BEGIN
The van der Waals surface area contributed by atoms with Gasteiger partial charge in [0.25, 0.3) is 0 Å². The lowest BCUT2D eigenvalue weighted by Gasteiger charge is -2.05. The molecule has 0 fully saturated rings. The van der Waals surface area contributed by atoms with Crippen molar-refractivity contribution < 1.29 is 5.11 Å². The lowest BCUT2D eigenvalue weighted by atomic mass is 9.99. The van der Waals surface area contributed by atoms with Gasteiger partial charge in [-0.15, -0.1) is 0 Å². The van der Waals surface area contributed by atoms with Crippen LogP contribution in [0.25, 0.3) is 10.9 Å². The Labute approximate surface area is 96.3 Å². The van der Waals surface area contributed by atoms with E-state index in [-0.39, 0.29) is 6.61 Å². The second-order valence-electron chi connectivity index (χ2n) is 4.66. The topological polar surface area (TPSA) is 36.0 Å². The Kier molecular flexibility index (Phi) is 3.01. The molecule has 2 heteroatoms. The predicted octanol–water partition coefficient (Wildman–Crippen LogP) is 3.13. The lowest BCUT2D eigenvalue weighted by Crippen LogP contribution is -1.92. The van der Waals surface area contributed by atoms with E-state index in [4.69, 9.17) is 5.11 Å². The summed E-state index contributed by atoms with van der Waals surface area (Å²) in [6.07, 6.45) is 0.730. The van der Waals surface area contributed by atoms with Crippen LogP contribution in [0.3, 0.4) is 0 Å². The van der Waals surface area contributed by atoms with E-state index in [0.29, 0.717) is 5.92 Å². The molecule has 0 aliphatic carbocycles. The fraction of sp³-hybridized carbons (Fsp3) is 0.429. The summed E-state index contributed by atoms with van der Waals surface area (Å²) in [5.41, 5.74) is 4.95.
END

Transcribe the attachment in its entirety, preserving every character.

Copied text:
The van der Waals surface area contributed by atoms with Gasteiger partial charge in [0.25, 0.3) is 0 Å². The lowest BCUT2D eigenvalue weighted by Gasteiger charge is -2.05. The molecule has 0 fully saturated rings. The van der Waals surface area contributed by atoms with Crippen molar-refractivity contribution < 1.29 is 5.11 Å². The lowest BCUT2D eigenvalue weighted by atomic mass is 9.99. The van der Waals surface area contributed by atoms with Gasteiger partial charge in [-0.15, -0.1) is 0 Å². The van der Waals surface area contributed by atoms with Crippen LogP contribution in [0.25, 0.3) is 10.9 Å². The Labute approximate surface area is 96.3 Å². The van der Waals surface area contributed by atoms with E-state index in [-0.39, 0.29) is 6.61 Å². The second-order valence-electron chi connectivity index (χ2n) is 4.66. The topological polar surface area (TPSA) is 36.0 Å². The Kier molecular flexibility index (Phi) is 3.01. The molecule has 2 heteroatoms. The predicted octanol–water partition coefficient (Wildman–Crippen LogP) is 3.13. The lowest BCUT2D eigenvalue weighted by Crippen LogP contribution is -1.92. The van der Waals surface area contributed by atoms with E-state index in [4.69, 9.17) is 5.11 Å². The summed E-state index contributed by atoms with van der Waals surface area (Å²) in [6.07, 6.45) is 0.730. The van der Waals surface area contributed by atoms with Crippen LogP contribution in [0.3, 0.4) is 0 Å². The van der Waals surface area contributed by atoms with E-state index in [0.29, 0.717) is 5.92 Å². The molecule has 0 aliphatic carbocycles. The fraction of sp³-hybridized carbons (Fsp3) is 0.429. The summed E-state index contributed by atoms with van der Waals surface area (Å²) in [5.41, 5.74) is 4.95.